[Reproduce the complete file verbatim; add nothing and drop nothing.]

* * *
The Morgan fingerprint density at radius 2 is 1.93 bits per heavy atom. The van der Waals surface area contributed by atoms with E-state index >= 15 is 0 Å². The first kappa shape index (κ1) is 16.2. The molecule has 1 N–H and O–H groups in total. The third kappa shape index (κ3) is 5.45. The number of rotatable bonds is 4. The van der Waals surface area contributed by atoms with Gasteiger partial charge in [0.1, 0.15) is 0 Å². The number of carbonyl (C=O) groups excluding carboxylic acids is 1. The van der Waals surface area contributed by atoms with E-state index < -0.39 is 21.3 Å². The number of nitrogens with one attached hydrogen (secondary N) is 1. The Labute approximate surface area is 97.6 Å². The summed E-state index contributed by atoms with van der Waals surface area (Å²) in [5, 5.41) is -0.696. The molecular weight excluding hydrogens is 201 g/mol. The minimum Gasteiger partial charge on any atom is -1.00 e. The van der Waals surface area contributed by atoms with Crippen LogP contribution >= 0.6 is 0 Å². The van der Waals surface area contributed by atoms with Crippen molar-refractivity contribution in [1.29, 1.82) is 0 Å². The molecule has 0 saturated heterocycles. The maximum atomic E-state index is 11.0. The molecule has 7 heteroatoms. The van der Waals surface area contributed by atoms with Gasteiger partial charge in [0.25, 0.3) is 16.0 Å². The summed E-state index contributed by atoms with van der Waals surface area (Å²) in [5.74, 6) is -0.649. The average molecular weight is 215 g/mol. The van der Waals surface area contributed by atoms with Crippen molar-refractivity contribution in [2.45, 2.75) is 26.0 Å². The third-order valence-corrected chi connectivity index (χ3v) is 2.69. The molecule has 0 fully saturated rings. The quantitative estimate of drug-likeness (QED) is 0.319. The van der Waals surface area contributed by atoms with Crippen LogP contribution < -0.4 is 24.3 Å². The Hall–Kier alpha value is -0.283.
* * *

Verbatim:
The Morgan fingerprint density at radius 2 is 1.93 bits per heavy atom. The van der Waals surface area contributed by atoms with E-state index >= 15 is 0 Å². The first kappa shape index (κ1) is 16.2. The molecule has 1 N–H and O–H groups in total. The third kappa shape index (κ3) is 5.45. The number of rotatable bonds is 4. The van der Waals surface area contributed by atoms with Gasteiger partial charge in [0.1, 0.15) is 0 Å². The number of carbonyl (C=O) groups excluding carboxylic acids is 1. The van der Waals surface area contributed by atoms with E-state index < -0.39 is 21.3 Å². The number of nitrogens with one attached hydrogen (secondary N) is 1. The Labute approximate surface area is 97.6 Å². The summed E-state index contributed by atoms with van der Waals surface area (Å²) in [5, 5.41) is -0.696. The molecular weight excluding hydrogens is 201 g/mol. The minimum Gasteiger partial charge on any atom is -1.00 e. The van der Waals surface area contributed by atoms with Crippen LogP contribution >= 0.6 is 0 Å². The van der Waals surface area contributed by atoms with Crippen molar-refractivity contribution in [1.29, 1.82) is 0 Å². The molecule has 0 saturated heterocycles. The maximum atomic E-state index is 11.0. The molecule has 7 heteroatoms. The van der Waals surface area contributed by atoms with Gasteiger partial charge in [0.25, 0.3) is 16.0 Å². The summed E-state index contributed by atoms with van der Waals surface area (Å²) in [5.74, 6) is -0.649. The average molecular weight is 215 g/mol. The van der Waals surface area contributed by atoms with Crippen molar-refractivity contribution in [2.45, 2.75) is 26.0 Å². The third-order valence-corrected chi connectivity index (χ3v) is 2.69. The molecule has 0 fully saturated rings. The quantitative estimate of drug-likeness (QED) is 0.319. The van der Waals surface area contributed by atoms with Crippen LogP contribution < -0.4 is 24.3 Å². The Hall–Kier alpha value is -0.283.